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Updated: 32 weeks 3 days ago

Andrew Solomon talks Adam Lanza, Violence and Mental Illness

March 14, 2014 - 3:37pm

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We were lucky to have Andrew Solomon as a panelist at Friday’s Honest Look at Mental Illness Forum. Leading up to the event, we told anyone who would listen that he was going to be a phenomenal panelist. He’s scary smart and has an uncanny ability to speak in fully formed, thesis-like paragraphs. Many in the audience discovered him that evening and told us how struck they were by his intelligence, compassion and articulate thoughts and stories.

In our latest Forum video (linked below) Solomon speaks about how and why we feel the need to classify violent people and acts as “crazy,” giving a short preview of the insights he gathered in profiling Peter Lanza, Newtown shooter Adam Lanza’s Father, for The New Yorker.

Watch the recent Forum video clip.


In the days after The Forum, The New Yorker released Solomon’s latest article, an exclusive feature on Peter Lanza. Solomon’s piece is a result of many conversations with Lanza; he is the only reporter to have had such extensive access and this article is the first we’ve heard from Lanza’s father.

Click to read the article.

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This past week Solomon has been, it seems, just about everywhere. He’s appeared on The Today Show, Katie with Katie Couric, BBC America, NPR Fresh Air and so much more.

Click to see Andrew Solomon on Katie.

Click to hear Anrew Solomon on NPR’s Fresh Air.

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Click to see Andrew Solomon on The Today Show. 

"Consider: • Physical injuries such as concussions and knee injuries draw routine and widespread..."

February 6, 2014 - 2:17pm

Consider:

• Physical injuries such as concussions and knee injuries draw routine and widespread study by doctors and researchers, yet a dearth of information about athletes and mental illnesses exists.

• Though more than 450,000 students competed in college sports in 2011-12, no hard data are being collected on how many athletes are coping with psychological concerns.

• Athletic departments handle psychological concerns in very different ways, and at many schools, mental health resources are downright sparse when compared to those dedicated to the physical health of the athletes. Many athletic programs have medical staffs of more than a dozen people, yet fewer than 25 Division I athletic departments have a full-time licensed mental health practitioner on staff.



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An exploration of mental health issues in college athletics.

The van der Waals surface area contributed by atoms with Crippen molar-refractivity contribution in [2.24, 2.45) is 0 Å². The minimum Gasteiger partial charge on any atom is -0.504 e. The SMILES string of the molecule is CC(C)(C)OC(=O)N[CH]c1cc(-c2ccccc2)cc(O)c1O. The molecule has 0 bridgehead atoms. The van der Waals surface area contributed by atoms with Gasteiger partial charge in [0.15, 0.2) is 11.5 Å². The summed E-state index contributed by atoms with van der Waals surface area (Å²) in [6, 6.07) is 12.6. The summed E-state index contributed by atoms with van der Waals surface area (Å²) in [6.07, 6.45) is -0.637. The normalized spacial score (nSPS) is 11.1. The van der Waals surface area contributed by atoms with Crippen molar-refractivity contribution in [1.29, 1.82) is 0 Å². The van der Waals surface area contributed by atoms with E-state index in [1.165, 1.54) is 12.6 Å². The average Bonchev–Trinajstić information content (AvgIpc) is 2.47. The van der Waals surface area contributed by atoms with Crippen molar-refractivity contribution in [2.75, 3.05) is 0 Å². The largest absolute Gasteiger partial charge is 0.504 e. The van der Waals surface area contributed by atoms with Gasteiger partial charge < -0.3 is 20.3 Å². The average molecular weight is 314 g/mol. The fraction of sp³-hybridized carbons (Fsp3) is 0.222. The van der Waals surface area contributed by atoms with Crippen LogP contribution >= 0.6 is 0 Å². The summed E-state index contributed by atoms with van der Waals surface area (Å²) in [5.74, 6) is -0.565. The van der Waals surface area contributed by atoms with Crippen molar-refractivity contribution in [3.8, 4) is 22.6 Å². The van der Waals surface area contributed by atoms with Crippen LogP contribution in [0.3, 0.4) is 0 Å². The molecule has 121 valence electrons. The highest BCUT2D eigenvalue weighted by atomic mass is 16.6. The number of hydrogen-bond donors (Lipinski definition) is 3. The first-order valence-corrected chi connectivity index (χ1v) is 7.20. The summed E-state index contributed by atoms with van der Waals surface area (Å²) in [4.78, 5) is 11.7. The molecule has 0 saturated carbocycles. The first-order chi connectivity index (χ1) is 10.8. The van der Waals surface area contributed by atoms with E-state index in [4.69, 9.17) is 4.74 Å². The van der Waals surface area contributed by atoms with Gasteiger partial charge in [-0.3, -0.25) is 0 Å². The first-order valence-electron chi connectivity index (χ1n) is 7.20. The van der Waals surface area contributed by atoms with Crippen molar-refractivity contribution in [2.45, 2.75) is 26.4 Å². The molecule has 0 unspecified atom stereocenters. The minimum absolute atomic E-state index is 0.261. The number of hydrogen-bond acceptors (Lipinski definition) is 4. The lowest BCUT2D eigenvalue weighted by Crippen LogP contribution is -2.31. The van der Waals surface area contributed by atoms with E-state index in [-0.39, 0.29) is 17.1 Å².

Read the entire article, here

A powerful “Grantland” documentary chronicling the...

February 6, 2014 - 12:36pm


A powerful “Grantland” documentary chronicling the day of the 2012 NBA draft through the eyes of a potential draft pick, Royce White, who talks openly about his generalized anxiety disorder. 

Royce will be a panelist at the March 7 Forum, An Honest Look at Mental Illness

"My assortment of neuroses may be idiosyncratic, but my general condition is hardly unique. Anxiety..."

February 3, 2014 - 2:03pm
“My assortment of neuroses may be idiosyncratic, but my general condition is hardly unique. Anxiety and its associated disorders represent the most common form of officially classified mental illness in the United States today, more common even than depression and other mood disorders. According to the National Institute of Mental Health, some 40 million American adults, about one in six, are suffering from some kind of anxiety disorder at any given time; based on the most recent data from the Department of Health and Human Services, their treatment accounts for more than a quarter of all spending on mental-health care. Recent epidemiological data suggest that one in four of us can expect to be stricken by debilitating anxiety at some point in our lifetime. And it is debilitating: studies have compared the psychic and physical impairment tied to living with an anxiety disorder with the impairment tied to living with diabetes—both conditions are usually manageable, sometimes fatal, and always a pain to deal with.”

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From the Atlantic's compelling December cover story on anxiety by Scott Stossel. 

Read the entire piece here

Do you think 6 hours, or even 24 hours, is enough time to...

January 28, 2014 - 3:21pm


Do you think 6 hours, or even 24 hours, is enough time to diagnose and/or treat mental illness?

Do you think that you should have to sign your child over to DCF to extend their stay in a psychiatric hospital for more than 3 days?

These are questions that shouldn’t have to be asked, but point to a system totally and frighteningly unprepared for treating mental illness. 

Some things are NOT better left unspoken.

We will talk about these issues raised in the compelling 60 Minutes piece - and so much more - at An Honest Look at Mental Illness on March 7.